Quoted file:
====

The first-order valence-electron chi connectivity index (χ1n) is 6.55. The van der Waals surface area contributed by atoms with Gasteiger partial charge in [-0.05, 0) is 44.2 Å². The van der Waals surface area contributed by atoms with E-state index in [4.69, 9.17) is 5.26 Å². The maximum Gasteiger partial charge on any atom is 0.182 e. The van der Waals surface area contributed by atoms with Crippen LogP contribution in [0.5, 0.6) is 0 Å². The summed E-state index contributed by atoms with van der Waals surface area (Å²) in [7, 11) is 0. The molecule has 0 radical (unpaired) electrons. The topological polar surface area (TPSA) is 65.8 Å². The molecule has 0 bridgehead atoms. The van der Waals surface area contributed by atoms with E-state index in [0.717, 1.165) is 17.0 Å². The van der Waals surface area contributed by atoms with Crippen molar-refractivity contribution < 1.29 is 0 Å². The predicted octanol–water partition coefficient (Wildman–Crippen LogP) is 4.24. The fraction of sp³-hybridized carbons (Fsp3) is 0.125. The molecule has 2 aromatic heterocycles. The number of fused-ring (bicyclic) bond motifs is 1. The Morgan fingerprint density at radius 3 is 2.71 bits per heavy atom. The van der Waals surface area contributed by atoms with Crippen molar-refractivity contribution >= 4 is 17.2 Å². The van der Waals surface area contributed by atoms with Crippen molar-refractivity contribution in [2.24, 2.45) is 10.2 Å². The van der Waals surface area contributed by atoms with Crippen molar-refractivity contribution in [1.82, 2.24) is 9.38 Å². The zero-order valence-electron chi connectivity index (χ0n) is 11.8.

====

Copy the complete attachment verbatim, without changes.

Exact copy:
The first-order valence-electron chi connectivity index (χ1n) is 6.55. The van der Waals surface area contributed by atoms with Gasteiger partial charge in [-0.05, 0) is 44.2 Å². The van der Waals surface area contributed by atoms with E-state index in [4.69, 9.17) is 5.26 Å². The maximum Gasteiger partial charge on any atom is 0.182 e. The van der Waals surface area contributed by atoms with Crippen LogP contribution in [0.5, 0.6) is 0 Å². The summed E-state index contributed by atoms with van der Waals surface area (Å²) in [7, 11) is 0. The molecule has 0 radical (unpaired) electrons. The topological polar surface area (TPSA) is 65.8 Å². The molecule has 0 bridgehead atoms. The van der Waals surface area contributed by atoms with E-state index in [0.717, 1.165) is 17.0 Å². The van der Waals surface area contributed by atoms with Crippen molar-refractivity contribution < 1.29 is 0 Å². The predicted octanol–water partition coefficient (Wildman–Crippen LogP) is 4.24. The fraction of sp³-hybridized carbons (Fsp3) is 0.125. The molecule has 2 aromatic heterocycles. The number of fused-ring (bicyclic) bond motifs is 1. The Morgan fingerprint density at radius 3 is 2.71 bits per heavy atom. The van der Waals surface area contributed by atoms with Crippen molar-refractivity contribution >= 4 is 17.2 Å². The van der Waals surface area contributed by atoms with Crippen molar-refractivity contribution in [2.24, 2.45) is 10.2 Å². The van der Waals surface area contributed by atoms with Crippen molar-refractivity contribution in [1.82, 2.24) is 9.38 Å². The zero-order valence-electron chi connectivity index (χ0n) is 11.8.